Lisa Sherry brings her signature casual luxe look to interior designs all over the country

lisa sherry

Lisa Sherry, of the eponymous Lisa Sherry Interieurs interior design company, is based in High Point, but, along with her “creative and amazing” team, she travels all over the country along installing residential projects that embody her detailed aesthetic.

She started her business here because, she says, she found her true home in North Carolina. I love it here. Lisa Sherry Interieurs began in the mid 90’s, born completely organic out of passion. “Interior design is my true calling, but my path was a bit round-about,” Lisa explains. “I love it and never looked back. I find inspiration everywhere. It’s not about keeping an eye on a designer or trend. It’s about having eyes open in everyday experience.”

lisa sherry
Describe your personal design aesthetic.
That’s a tough one because it’s always evolving. But at the core, my aesthetic combines two opposites: casual luxe. I think interiors should be relaxed and livable, without starch or pretense,  and at the same time be luxurious and sensual.

What do you like in a home?
I like a home that welcomes, surprises and reveals the essence of its inhabitants. The walls should talk! I live in a very stately Georgian Home built in the 1930s. I juxtaposed the gorgeous traditional bones with an eclectic mix of furniture against a neutral but highly textured color and textile palette. The house is in High Point, but would be a natural fit for Charlotte. It’s designed for beautiful everyday living.

How does Charlotte/the South influence your design?
What can I say, je suis Charlotte! Charlotte is steeped in tradition and history, but also has its arms wide open to new thinking and new ideas – even in the world of design. My aesthetic of marrying opposites – traditional and modern, casual and luxe – really resonates here.

If you were to give some simple design tips that anyone can integrate, what would they be?
First, before springing into action, understand what you want to accomplish in the design project, large or small. Second, consider what’s needed to make your plans real – is it a can of paint or a bulldozer?! Next, set yourself free creatively with magazine tearsheets and Pinterest boards. Dream. Finally, partner with a professional interior designer. You’ll find a good designer will elevate your ideas, and you’ll likely avoid costly decorating missteps.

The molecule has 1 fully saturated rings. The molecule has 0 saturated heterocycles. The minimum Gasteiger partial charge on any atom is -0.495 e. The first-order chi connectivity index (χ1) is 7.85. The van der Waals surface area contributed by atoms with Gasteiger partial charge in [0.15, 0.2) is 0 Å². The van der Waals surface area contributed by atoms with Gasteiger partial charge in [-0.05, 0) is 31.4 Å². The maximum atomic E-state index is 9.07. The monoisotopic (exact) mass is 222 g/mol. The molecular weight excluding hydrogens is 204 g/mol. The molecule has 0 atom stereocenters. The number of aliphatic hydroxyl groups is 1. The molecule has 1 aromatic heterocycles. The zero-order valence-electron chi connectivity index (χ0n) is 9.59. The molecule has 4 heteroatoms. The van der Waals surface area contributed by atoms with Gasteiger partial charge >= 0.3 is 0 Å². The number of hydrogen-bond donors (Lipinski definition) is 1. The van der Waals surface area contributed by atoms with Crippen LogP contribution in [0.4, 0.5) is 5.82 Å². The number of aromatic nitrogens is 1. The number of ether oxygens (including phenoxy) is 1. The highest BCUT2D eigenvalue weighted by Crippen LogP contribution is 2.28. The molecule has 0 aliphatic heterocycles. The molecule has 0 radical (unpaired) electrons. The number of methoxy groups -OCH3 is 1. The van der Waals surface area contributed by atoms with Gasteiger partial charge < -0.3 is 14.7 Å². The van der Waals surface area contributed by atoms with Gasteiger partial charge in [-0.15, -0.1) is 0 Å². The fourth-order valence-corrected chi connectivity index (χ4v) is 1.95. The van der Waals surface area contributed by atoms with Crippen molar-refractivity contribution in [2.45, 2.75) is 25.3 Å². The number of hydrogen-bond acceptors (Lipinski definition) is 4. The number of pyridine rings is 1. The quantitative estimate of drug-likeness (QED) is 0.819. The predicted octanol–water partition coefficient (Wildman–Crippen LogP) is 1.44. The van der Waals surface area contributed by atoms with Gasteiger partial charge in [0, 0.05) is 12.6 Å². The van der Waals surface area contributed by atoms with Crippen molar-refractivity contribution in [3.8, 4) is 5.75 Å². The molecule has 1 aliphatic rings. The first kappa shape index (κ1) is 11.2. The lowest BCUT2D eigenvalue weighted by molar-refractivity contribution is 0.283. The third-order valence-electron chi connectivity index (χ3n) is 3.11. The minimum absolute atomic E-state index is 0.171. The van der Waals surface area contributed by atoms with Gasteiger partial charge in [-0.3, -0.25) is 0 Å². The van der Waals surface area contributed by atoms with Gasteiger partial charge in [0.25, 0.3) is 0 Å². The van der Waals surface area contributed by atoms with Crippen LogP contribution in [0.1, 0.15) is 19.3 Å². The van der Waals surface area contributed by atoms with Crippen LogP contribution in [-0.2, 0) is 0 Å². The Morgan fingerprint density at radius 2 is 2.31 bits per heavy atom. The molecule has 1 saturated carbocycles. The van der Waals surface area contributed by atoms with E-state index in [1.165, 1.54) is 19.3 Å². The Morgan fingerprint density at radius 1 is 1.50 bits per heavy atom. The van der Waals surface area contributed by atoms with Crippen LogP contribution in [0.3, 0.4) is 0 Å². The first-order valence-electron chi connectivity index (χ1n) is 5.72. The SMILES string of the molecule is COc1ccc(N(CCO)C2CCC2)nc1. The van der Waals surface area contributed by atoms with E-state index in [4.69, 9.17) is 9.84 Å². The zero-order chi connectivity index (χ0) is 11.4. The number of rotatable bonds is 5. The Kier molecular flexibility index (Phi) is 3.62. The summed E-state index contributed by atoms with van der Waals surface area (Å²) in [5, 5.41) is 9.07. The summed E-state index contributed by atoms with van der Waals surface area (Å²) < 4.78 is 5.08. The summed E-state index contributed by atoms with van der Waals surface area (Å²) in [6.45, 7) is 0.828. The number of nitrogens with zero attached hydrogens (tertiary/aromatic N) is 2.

What’s your favorite part about your work and what’s the biggest challenge?
I love coming to work every day. Creative challenges are my favorite. Mixing styles is a signature of my work. It can be challenging to balance that just-right eclectic mix. What’s the right design mix, the right fabric, lamp, wood finish, silhouette? How do singularly great items work together? Is this interesting and new? Is the mix a perfect fit for the client? This is the creative process. Honestly, I also love the behind-the-scenes production process. It’s another a creative balancing act, minding all the detail, ensuring everything is properly ordered, received and ready for installation day.

Okay Lisa, now for some fun stuff…

1. What’s on your coffee table?
Typically, catnip toys and two glasses of wine. A little pop for all of us – me, my husband and felines Henry and Scout. Design magazines too!

2. What’s your favorite room in your house and why?
The kitchen. It is open, inviting, flooded in white light, and a high functioning workspace too. I love to cook (my other creative love) – from a simple family meal to impromptu party. Our neighbors know they may always pop in.

3. What is a favorite designed space you’ve been in?
Wanderlust recently took me to Ho Chi Min City, Viet Nam, where I happened upon a beautiful old temple. It was both faded and vivid, distressed yet preserved. The perimeter of the building was covered in beautiful carvings of the ancient city and its inhabitants. Every color had faded to a palette I love – muted.

4. What’s your favorite color?
White, off white, grey

5. What’s an element of southern style you love?
There is an innate, outward-bound sense of genuine hospitality in the South. It’s a part of my personal aesthetic that’s been cultivated by living here. Our doors are open. We welcome visitors and want to create a memorable experience when they cross the threshold. And by the way, that might be a garden threshold. Southern style also melds indoors and outdoors.